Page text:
BY GREGORY ZELLER // What happens in vagus doesn’t actually stay there.
Or at least that’s the theory behind electrical stimulation of the vagus nerve, a long cranial bundle that extends from the brain to the abdomen. Medical science is just scratching the surface of the therapeutic value of vagus stimulation, but new studies suggest it goes far beyond the treatment of certain forms of epilepsy and depression, two longstanding targets of vagus manipulation.
Dr. Kevin Tracey, president and CEO of the Feinstein Institute for Medical Research and cofounder of California biotech firm SetPoint Medical, is heading research that stimulates the vagus with low-level electric pulses to treat arthritis, heart attacks, congestive heart failure and numerous other inflammatory conditions.
Tracey is credited with the discovery of what’s called the inflammatory reflex, the natural mechanism by which the central nervous system regulates the immune system. The SetPoint system uses a tiny pacemaker-like implant, a wireless charger and an app to deliver treatments.
In a just-published paper in the journal Bioelectric Medicine, Tracey notes that his colleagues at the Feinstein Institute – the R&D arm of the North Shore-LIJ Health System – have determined that stimulating certain vagus nerve bundles for as little as one-half of one millisecond activates the inflammatory reflux and inhibits the production of inflammation-inducing proteins released by the body’s cells.
And since repeated electrical pulses didn’t increase the therapeutic effectiveness in lab tests, according to Tracey, just one low-level, half-millisecond zap does the trick.
It’s a potential breakthrough of enormous therapeutic proportions, according to Yaakov Levine, SetPoint Medical’s senior research scientist.
“Seeing successful results with low-level electrical current is a significant finding,” Levine said in a written statement. “This indicates the potential for limited side effects as well as promise for device miniaturization, both of which will be important to bringing vagus nerve stimulation into the mainstream.”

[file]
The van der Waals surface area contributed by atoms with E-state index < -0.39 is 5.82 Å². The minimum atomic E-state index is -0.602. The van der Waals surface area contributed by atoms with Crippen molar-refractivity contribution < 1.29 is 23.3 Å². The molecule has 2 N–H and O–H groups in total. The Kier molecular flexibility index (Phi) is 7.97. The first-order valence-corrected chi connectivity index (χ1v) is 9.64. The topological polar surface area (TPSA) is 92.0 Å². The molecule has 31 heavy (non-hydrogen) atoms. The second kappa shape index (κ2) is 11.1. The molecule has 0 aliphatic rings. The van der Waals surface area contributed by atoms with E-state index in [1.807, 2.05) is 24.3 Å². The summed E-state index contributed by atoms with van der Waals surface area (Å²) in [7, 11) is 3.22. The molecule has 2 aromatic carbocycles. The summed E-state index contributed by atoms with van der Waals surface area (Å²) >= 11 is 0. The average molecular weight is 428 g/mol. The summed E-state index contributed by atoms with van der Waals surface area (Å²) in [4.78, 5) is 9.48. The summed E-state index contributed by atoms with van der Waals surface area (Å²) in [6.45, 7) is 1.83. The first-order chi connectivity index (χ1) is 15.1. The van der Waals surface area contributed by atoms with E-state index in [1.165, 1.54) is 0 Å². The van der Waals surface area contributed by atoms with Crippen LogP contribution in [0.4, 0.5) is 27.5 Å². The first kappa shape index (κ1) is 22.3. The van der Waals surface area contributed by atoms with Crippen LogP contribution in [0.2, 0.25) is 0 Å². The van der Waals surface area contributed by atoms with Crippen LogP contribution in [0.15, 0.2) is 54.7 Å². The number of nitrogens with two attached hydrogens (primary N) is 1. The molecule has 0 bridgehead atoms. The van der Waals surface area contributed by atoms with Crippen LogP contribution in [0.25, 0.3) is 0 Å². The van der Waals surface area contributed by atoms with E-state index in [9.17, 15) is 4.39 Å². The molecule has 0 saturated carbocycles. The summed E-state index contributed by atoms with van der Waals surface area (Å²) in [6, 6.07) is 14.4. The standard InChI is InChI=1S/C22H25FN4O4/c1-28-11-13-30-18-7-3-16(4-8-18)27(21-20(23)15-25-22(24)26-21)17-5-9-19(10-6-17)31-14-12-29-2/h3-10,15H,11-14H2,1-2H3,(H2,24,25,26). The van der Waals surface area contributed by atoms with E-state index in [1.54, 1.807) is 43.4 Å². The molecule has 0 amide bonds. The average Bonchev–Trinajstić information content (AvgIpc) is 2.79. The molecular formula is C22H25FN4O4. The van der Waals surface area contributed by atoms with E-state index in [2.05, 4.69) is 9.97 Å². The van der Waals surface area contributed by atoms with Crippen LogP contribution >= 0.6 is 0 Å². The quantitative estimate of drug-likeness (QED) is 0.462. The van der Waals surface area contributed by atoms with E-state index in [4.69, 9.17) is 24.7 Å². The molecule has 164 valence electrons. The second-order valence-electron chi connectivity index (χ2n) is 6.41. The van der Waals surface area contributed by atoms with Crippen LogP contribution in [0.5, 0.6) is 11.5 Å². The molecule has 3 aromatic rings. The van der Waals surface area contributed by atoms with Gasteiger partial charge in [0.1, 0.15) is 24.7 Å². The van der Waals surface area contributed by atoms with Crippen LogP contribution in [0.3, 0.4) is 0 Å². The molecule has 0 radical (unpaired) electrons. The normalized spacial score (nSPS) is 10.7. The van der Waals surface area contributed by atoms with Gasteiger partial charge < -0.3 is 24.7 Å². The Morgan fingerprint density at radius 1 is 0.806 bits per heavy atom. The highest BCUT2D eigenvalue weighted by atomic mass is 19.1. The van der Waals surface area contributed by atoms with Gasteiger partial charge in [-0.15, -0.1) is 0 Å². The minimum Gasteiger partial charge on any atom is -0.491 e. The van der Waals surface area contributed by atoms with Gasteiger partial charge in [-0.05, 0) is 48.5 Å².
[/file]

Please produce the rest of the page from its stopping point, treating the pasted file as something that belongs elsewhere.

Splashing into the mainstream is absolutely the goal here. Tracey is in constant contact with his California-based startup – “My lab and I communicate and collaborate with them regularly,” he told Innovate LI – which has already successfully tested vagus nerve stimulation as a rheumatoid arthritis treatment in humans. Now, SetPoint is looking forward to clinical studies for other diseases, Tracey said.
SetPoint isn’t the only company exploring the therapeutic benefits of vagus nerve stimulation. The therapy has been in popular practice as a treatment for epileptic seizures since the 1990s and has long been approved as a treatment in drug-resistant clinical depression cases.
A 2011 study published by researchers at the University of Texas showed suppression of tinnitus – commonly referred to as a “ringing” in the ear – in rats whose vagus nerves were stimulated with brief pulses, and clinical trials are underway in Belgium for human cases of tonal tinnitus.
It all makes for an exciting era in bioelectric medicine, which recruits bioengineering, neuroscience and molecular medicine on a mission to reduce inflammation. The race is on – though Tracey warned it will be some time before SetPoint Medical’s neuromodulation devices and other vagus nerve stimulation therapies become common anti-inflammatory treatments, at least in the United States.
“Because clinical studies are currently being conducted in Europe and not yet in the United States,” he said, “we are at least several years out before having a commercially available device on the U.S. market.”